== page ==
Digitisation is a complex process with many aspects that need to be managed in order to produce the best quality final images. This is especially true when digitising very old and fragile archive materials, as our scanning technicians do every day.
What’s more, there are a number of additional media-specific challenges that arise when digitising particular types of archival content; from reels of microfilm to large format maps.
So in the first of a series of “How to digitise…” blog posts below, we share our best practice advice for digitising loose photograph collections and managing the particular issues that these throw up…
Preparation is Essential
Checking the collection and preparing it for the scanning process is absolutely vital to ensure the items do not suffer any damage during the digitisation.
National Archives guidelines recommend assessing materials for general fragility, signs of mould, and other signs of damage, as part of preparation to make sure the materials are stable enough to undergo the digitisation.
The photographs should also be checked for any dirt which may affect/obscure the digitised images, and should be appropriately cleaned beforehand if any is found.
Resolution & Format for Digitisation
Photographs will generally require a greater resolution than text based volumes like journals or diaries, although this is dependant to a degree on the purpose of the digitisation project.
In line with Minerva Europe and JISC digitisation guidelines, we always recommend digitising photographic collections to an uncompressed, high resolution Master TIFF format in the first instance. The pixels per inch (PPI) will vary according to the size of the original material and the target final size. We recommend, however, that the captured image at the final size (i.e. 10” x 8”) is not less than 300ppi.
Many different derivatives or “digital surrogates” can then be produced from this master TIFF file, to fulfil different purposes. Such as reprinting photographs directly from the Master TIFF or producing lower resolution compressed JPEG files for display on the web.
Use a Colour Key to Manage Colour Capture
If digitising colour photographs, and maintaining colour integrity is important to the project, a colour key (pictured) should be used for calibrating your image capture device using several test images at the beginning of each batch. This will help ensure colours are captured in their truest form.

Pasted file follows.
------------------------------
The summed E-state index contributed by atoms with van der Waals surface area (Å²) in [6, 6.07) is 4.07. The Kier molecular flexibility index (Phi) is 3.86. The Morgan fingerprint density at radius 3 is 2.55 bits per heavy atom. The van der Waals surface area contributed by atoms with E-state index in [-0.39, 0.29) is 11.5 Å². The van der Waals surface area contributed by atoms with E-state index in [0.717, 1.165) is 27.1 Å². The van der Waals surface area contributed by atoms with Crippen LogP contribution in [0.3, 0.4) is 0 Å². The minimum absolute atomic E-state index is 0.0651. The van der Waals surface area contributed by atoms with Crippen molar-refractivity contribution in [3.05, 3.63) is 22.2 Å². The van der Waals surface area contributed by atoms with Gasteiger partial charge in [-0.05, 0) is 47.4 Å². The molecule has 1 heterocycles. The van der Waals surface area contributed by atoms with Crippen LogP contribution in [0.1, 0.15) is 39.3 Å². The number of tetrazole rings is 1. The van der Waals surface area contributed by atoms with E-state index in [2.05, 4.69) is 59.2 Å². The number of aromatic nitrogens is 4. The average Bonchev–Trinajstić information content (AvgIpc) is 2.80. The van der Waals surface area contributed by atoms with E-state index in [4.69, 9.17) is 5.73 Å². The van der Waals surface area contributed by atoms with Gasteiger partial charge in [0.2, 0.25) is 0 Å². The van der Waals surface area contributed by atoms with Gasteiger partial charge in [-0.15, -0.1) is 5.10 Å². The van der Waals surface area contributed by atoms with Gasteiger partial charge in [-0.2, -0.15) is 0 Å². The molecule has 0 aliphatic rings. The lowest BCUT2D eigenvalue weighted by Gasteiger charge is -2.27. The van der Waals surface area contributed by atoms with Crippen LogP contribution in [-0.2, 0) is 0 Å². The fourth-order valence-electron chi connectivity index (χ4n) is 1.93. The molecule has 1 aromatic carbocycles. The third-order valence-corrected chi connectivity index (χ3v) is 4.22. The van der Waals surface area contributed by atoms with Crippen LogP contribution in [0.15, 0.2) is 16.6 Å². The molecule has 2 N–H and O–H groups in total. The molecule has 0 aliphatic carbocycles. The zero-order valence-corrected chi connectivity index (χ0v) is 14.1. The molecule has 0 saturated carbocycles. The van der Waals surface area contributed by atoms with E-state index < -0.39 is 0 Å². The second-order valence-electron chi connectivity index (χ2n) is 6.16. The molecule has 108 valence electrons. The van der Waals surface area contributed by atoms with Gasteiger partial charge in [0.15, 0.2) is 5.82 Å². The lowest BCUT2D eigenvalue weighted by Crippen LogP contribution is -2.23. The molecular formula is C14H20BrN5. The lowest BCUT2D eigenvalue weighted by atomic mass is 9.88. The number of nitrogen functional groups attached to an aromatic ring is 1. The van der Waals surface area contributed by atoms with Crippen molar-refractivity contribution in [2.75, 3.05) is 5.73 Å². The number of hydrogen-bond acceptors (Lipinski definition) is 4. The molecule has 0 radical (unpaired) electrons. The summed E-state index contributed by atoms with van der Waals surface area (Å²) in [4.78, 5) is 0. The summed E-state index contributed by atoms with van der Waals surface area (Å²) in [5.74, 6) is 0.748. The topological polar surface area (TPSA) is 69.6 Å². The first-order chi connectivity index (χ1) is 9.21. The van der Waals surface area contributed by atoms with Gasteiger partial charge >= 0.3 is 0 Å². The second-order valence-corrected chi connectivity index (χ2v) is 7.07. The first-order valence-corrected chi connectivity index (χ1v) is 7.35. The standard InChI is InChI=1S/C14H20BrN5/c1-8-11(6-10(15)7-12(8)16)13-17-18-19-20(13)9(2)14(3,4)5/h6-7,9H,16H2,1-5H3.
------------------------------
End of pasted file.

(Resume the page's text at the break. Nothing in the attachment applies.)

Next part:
Group Photographs that are Similarly Sized
Grouping together photographs of similar sizes will help minimise recalibrating of equipment during scanning and maximise the efficiency of the digitisation workflow.
Handle by the Edges
As with any fragile archival materials, it’s vital to take great care when handling photographic collections, both when preparing them for digitisation and during the actual scanning process itself.
To mitigate potential damage, photographs should be handled delicately and by the edges only. In addition, in accordance with The National Archives Policy, we recommend wearing unpowdered nitrile/latex protective gloves when handling photographs, to prevent acidic oils from hands potentially causing damage to the items.
Assess your capabilities before beginning the Photograph Digitisation
Finally, and possibly most importantly, is assessing your capabilities to carry out the digitisation of your photograph collection in-house beforehand.
The cost of purchasing appropriate equipment to scan your collections to sufficient quality, without harming them, can be significant.
In addition, even if your organisation does possess suitable equipment to undertake the digitisation, often the quality of the images may not match that of an external provider and the throughput rate may be significantly reduced compared to outsourcing (due to in-house staff having time limitations or potentially being less well-trained or experienced).
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Check back here soon to read more “How to digitise…” posts, which will offer best practice tips on digitising other types of photographic collections, including photograph albums, microfilm and more. Follow us on Twitter to find out as soon as these are posted.
Are you looking to digitise your photograph collection?
Your photographic collections are often the most visually appealing and the most sought after part of your archives, this makes photo archives a prime candidate for digitisation to make them more accessible.
At TownsWeb Archiving we have undertaken many photographic digitisation projects dealing with old, fragile, faded, and framed photographs of unusual sizes and materials. We take special care to digitise and then produce the very best possible image from your photographic print or film negative. We will check for rips, dirt and dust and can provide restoration services.